The Case Itself and the book BEHIND THE STAIRCASE

I've already shared quite a bit about my case, the tragedy of Kathleen's death, what it did to me and my family, and my eight years in prison in my book, BEHIND THE STAIRCASE.

But, a book is never finished; there is always more to say.

With that in mind, I'll use this website to post stories about prison that are not in the book.  Shortly, I will add five such stories.

Most importantly, I will soon post the entire book for those who cannot buy it (a nominal fee on Amazon where all profits go to charity) for those who cannot access Amazon, or choose not to contribute to charity.

I invite other guest writers to share their thoughts on here, as well.

My Life Then & Now

There has been much sorrow.  But joy, as well. I will tell you all about it in later posts.


I spent 7 years writing BEHIND THE STAIRCASE.  Four New York publishers made excellent offers on the book, but withdrew them when faced with a possible lawsuit from my stepdaugher.


Unable to publish in the traditional way, I self-published the book on Amazon, with all profits going to charity.

Consequently, I created this website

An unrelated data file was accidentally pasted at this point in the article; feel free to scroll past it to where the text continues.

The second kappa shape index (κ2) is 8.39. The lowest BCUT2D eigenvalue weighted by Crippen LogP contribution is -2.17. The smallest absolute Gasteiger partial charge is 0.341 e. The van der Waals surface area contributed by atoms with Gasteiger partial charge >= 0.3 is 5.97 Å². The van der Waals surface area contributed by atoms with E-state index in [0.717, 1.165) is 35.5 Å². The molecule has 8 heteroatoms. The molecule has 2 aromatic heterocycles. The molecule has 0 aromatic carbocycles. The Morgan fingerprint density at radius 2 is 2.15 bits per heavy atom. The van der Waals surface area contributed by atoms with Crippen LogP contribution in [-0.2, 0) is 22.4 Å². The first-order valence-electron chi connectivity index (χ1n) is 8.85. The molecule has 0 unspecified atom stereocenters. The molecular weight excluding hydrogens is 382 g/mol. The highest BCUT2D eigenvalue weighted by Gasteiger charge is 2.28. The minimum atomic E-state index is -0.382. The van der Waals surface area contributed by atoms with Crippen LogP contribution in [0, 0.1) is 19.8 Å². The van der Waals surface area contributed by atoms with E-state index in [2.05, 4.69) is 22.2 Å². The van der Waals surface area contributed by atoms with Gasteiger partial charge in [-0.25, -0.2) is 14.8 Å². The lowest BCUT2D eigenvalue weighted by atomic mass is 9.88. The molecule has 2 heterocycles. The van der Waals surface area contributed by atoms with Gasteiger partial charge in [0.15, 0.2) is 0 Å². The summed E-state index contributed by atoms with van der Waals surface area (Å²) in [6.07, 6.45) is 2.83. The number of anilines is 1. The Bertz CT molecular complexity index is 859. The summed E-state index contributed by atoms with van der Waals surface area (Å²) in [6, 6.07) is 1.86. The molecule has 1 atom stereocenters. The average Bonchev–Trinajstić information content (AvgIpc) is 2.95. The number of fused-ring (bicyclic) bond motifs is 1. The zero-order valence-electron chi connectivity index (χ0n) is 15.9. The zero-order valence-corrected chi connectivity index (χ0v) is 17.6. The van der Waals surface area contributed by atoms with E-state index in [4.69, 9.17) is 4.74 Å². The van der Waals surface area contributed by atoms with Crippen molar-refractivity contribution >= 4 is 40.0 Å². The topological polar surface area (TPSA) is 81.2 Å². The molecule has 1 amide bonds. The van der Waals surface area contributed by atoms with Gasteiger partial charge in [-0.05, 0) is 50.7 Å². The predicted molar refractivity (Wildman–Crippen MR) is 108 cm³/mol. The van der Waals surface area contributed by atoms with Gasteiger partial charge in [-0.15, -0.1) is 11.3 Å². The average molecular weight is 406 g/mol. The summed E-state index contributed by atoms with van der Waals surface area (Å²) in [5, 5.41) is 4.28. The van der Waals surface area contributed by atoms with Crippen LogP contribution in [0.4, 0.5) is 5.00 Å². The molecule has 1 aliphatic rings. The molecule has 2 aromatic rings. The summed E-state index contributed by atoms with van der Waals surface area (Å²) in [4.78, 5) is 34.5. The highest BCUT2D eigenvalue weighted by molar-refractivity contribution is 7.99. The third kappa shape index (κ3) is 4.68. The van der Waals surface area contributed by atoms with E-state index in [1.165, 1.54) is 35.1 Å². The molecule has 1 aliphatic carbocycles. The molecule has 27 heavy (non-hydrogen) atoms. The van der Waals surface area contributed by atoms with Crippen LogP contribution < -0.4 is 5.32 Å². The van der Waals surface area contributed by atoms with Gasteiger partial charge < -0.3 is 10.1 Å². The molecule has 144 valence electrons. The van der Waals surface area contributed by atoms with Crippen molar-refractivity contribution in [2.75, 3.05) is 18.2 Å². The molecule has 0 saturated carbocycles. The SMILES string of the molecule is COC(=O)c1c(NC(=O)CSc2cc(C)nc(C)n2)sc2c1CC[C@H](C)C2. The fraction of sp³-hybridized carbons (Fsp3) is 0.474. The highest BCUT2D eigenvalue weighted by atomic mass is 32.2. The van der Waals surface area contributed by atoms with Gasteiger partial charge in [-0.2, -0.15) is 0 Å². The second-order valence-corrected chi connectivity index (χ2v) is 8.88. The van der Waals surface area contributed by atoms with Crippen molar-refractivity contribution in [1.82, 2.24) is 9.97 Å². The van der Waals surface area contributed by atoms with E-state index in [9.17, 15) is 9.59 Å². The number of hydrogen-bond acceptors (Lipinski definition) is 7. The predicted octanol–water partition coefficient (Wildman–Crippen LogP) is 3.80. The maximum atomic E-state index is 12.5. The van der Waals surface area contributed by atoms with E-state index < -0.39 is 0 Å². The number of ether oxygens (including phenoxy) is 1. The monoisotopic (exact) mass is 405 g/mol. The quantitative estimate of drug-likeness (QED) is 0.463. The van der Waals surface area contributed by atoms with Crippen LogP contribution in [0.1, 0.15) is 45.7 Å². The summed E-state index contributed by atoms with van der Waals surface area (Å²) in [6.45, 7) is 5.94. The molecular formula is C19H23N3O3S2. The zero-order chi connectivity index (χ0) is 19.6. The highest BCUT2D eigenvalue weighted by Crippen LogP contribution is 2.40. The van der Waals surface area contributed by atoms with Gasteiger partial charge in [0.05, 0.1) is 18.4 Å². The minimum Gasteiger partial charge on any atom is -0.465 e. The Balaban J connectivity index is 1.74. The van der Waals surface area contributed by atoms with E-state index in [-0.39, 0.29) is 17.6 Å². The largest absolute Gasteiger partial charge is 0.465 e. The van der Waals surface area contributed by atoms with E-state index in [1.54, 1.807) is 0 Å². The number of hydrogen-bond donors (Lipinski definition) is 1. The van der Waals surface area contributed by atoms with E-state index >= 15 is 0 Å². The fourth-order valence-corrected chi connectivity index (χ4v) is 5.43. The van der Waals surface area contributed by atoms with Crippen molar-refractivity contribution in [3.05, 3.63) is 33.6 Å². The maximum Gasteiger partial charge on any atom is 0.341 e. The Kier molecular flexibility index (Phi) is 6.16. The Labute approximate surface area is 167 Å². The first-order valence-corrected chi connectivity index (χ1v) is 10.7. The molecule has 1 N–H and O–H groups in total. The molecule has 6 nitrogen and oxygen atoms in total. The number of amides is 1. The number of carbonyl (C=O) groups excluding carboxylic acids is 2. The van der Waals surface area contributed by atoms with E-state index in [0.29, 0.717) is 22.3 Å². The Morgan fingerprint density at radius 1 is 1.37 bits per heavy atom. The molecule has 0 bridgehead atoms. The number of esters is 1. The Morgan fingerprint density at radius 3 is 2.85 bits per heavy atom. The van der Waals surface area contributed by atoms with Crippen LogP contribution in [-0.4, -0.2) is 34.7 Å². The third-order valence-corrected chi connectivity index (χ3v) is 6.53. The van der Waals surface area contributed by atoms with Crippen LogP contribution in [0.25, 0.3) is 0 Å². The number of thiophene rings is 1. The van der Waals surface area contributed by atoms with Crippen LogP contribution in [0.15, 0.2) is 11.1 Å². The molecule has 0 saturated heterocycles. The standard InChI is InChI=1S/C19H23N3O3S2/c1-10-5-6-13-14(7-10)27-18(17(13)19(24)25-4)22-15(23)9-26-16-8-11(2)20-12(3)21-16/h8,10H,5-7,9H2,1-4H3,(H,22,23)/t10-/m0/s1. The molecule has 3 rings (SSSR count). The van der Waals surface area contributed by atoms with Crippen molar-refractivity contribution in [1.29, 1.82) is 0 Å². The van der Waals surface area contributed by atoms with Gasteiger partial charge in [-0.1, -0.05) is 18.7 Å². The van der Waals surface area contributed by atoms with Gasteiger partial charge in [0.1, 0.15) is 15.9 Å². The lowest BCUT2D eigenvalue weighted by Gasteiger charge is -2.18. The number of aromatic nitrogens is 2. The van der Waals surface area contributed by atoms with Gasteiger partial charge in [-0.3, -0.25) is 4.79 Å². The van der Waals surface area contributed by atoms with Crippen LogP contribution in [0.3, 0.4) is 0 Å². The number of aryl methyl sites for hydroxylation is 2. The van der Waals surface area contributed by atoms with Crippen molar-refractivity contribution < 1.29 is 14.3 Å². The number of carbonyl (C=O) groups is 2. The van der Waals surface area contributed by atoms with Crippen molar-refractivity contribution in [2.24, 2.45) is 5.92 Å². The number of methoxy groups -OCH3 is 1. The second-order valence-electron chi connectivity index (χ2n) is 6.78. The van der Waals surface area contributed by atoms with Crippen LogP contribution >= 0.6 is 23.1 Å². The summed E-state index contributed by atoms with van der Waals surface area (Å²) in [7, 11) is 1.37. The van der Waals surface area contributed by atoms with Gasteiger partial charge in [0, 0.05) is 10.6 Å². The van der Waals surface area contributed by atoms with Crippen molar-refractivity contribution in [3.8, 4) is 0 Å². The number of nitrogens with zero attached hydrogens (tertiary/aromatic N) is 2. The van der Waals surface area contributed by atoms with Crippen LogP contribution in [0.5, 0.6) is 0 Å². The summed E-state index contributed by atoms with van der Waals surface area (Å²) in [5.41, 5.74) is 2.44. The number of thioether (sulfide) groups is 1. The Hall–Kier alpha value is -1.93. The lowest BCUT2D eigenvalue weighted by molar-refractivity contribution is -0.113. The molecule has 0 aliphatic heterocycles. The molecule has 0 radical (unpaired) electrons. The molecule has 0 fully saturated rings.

It has been my greatest pleasure to hear from so many wonderful supporters from around the world.

I hope you join me in this journey, as well.

The Criminal Justice System & Prison


The American prison system is terribly flawed; it fails us as a society and on an individual level in so many ways.

Though the overwhelming number of men in prison are releaed, few are rehabilitated, and many come out far worse than they went in.

After 8 years in prison, I received a release check of $55, about 50 Euros.  Without the help of my family and friends, I might have become one of the countless recidivists.

I want to share my experiences and insights gleaned from being locked up for nearly a decade and then on house arrest another 5 years.


From The Author

Most prison writing, movies and TV shows romanticize prisoners, but the vast majority of men in prison belong there because they are bad guys, some worse than you could imagine.

Two million men in America are in prison, yet not one was born to be there.  No infant or child was meant for prison; something bad happened. Once they were children waiting for Santa—that’s the happy picture. In another, it was beyond nightmares, a trash littered, drug infested room where sex of all kinds was practiced.

What brought them to prison--nature or nurture, God or Ghetto—doesn’t matter; they’re there, and while nearly 100% return to society, few return better than when they went in.

My prison stories of violence, gangs, sex, drugs, corrupt guards, and beatings are true; I saw them.  Some are funny, but all are tragic because prison is awful.  It is punishment, yet it rarely improves men. Too often it makes them worse.  Men who go to prison without criminal skills learn them quickly or fall prey to those who have mastered them.

For those who arrive with criminal skills, prison is graduate school where they earn an advanced degree.

I’m going to tell you about those men and the skills they taught me to survive.